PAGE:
Over the past couple of decades, as more people have joined the ranks of teachers and thought leaders in self-defense, certain trends have emerged. One aspect of self-defense that has been further refined is movement in reaction to a violent attack. Over the course of decades, many hard lessons have been learned in both law enforcement and civilian self-defense. In twenty-twenty hindsight, it can be easy to say what an individual should have done to prevail, but it is disingenuous to judge so harshly. The many tactics and skills that have both failed and prevailed have been documented as a benefit to all currently invested in the craft of self-defense and personal preparedness.
One tactic that has risen above the rest as a winning approach for defeating a variety of attacks is lateral movement. There are a variety of takes on this technique, but the essential considerations are these:
First, backpedaling, walking backward to put space between yourself and a threat, too often results in falling down. Humans are not designed to walk backward, especially when panicked.
Second, walking directly forward to close the distance with a threat may make sense for certain scenarios, but most often, distance is your friend, and the closer you get to a threat, the more danger you are in. In terms of gunfighting, distance drastically favors the skilled party; an unskilled criminal can certainly get lucky, and the closer the distance, the more likely he is to get lucky.
Third, moving directly towards an attacker makes you just as easy, if not easier, a target than if remaining stationary. Forward movement does nothing to make you more difficult to track, whereas lateral movement makes you a moving target that is more difficult to track.
Therefore, when facing a violent threat that rapidly encroaches with a contact weapon, or perhaps is stationary or moving with a firearm, lateral movement of some kind is most often the best reaction.
The Side Step
One technique that has long been taught, and has indeed been used successfully in the real world, is the simple side-step to get “off the x.” As it is taught, while drawing your gun, you will take one step to the side, come to a stationary position, and fire. This movement is generally unexpected for the criminal actor, and the need to visually track you buys you a moment to produce your counter-attack. I am generally not a proponent of this particular technique as I prefer an approach of constant movement while counter-attacking, but the side-step has been done with success in the real world. I would argue that it certainly beats staying stationary while drawing your weapon, and it is an easy technique to learn.
Moving beyond the side step, we embrace the technique that I most highly suggest as a go-to tactic when facing a violent attack: diagonal movement. This technique involves moving off the x and staying in motion while retaliating with gunfire. This technique works best when moving in a diagonal line in relation to the threat, not in a 90-degree angle. Think of the face of a clock; if you are the self-defender at the center of the clock and you are facing the threat, who is standing at the 12 o’clock location, you want to move towards 10 or 2, not towards 9, or 3.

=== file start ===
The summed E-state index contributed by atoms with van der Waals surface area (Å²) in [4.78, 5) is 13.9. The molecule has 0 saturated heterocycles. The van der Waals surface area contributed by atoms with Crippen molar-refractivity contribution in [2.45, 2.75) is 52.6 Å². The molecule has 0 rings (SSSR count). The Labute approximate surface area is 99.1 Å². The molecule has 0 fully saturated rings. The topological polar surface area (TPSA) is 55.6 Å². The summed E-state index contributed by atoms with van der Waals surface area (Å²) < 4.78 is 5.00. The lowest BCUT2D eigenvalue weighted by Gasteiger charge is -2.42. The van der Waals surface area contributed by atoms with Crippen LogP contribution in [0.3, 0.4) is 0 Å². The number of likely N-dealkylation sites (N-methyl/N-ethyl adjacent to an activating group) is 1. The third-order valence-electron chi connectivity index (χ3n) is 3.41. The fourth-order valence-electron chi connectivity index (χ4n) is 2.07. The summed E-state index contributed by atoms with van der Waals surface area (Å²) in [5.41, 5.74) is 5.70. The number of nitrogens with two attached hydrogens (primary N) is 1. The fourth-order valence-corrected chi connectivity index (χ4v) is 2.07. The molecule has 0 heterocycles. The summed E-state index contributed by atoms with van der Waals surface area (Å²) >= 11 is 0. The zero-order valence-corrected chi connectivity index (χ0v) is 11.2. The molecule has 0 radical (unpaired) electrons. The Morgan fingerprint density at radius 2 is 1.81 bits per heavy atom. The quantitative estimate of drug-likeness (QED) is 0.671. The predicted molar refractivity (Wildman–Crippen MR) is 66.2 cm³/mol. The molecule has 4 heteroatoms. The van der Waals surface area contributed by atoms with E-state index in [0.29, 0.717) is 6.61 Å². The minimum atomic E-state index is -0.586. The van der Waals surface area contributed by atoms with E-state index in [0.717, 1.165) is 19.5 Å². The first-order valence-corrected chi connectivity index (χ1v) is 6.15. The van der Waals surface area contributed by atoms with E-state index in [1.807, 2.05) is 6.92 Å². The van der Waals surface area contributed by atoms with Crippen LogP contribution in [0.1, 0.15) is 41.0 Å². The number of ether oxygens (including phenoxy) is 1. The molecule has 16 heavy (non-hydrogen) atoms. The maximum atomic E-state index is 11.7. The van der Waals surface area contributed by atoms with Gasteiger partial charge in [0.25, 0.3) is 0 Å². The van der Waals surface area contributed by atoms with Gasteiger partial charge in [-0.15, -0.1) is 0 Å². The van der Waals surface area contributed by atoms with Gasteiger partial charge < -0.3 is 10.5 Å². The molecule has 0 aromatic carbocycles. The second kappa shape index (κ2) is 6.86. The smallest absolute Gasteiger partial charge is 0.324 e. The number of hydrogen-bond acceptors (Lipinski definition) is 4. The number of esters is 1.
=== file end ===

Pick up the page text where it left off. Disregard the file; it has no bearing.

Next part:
There are two reasons for moving in this diagonal motion: first, it is actually harder for the threat to track you when moving that way than it is if you make a perfect 90-degree angle of motion. Second, it makes shooting on the move much easier than if you are completely sideways to the threat.
When moving in this diagonal path, you want to stay in motion. You can stay on this track until completely flanking the threat, giving you a great advantage. You can also move at the speed necessary for the situation; obviously, the faster we move, the less likely for the threat to hit us, but the harder it will be to make accurate hits.
Practicing Lateral Movement
A good way to get a sense of how you can perform this tactic is to start with dry fire. Walking in a straight line, forward, diagonal to the target, you can use your upper body like the turret of a tank and turn towards the threat to shoot. The faster you move, the harder it will be to get good hits. Depending on the threat, you may be better served by moving at only a walk so that you are harder to track but can also make accurate fire. If facing a threat that is shooting at you, or perhaps rushing your position with an edged weapon, bursting off the x with all possible speed is needed, and putting rounds on target can be done once flanking the threat.
Also, consider which direction you would move, and practice both in dry-fire. If moving toward your support side, you will be able to make better hits with a two-handed grip. However, you will not always be able to move towards your support side; your path might be obstructed. Also, if charged by a threat with a contact or edged weapon, it is more sound to move to the side of the threat opposite his weapon hand. Therefore, if moving towards your own support-hand side, you may need to fire one-handed due to the angle you are positioned in relation to the threat. You should practice movement in both directions while shooting both double and single-handed.
In closing, I remind the reader that when reacting to an immediate threat that materializes suddenly, there is simply no time to ponder your best strategy. Having a pre-rehearsed go-to tactic is necessary, and lateral movement is most often the best option.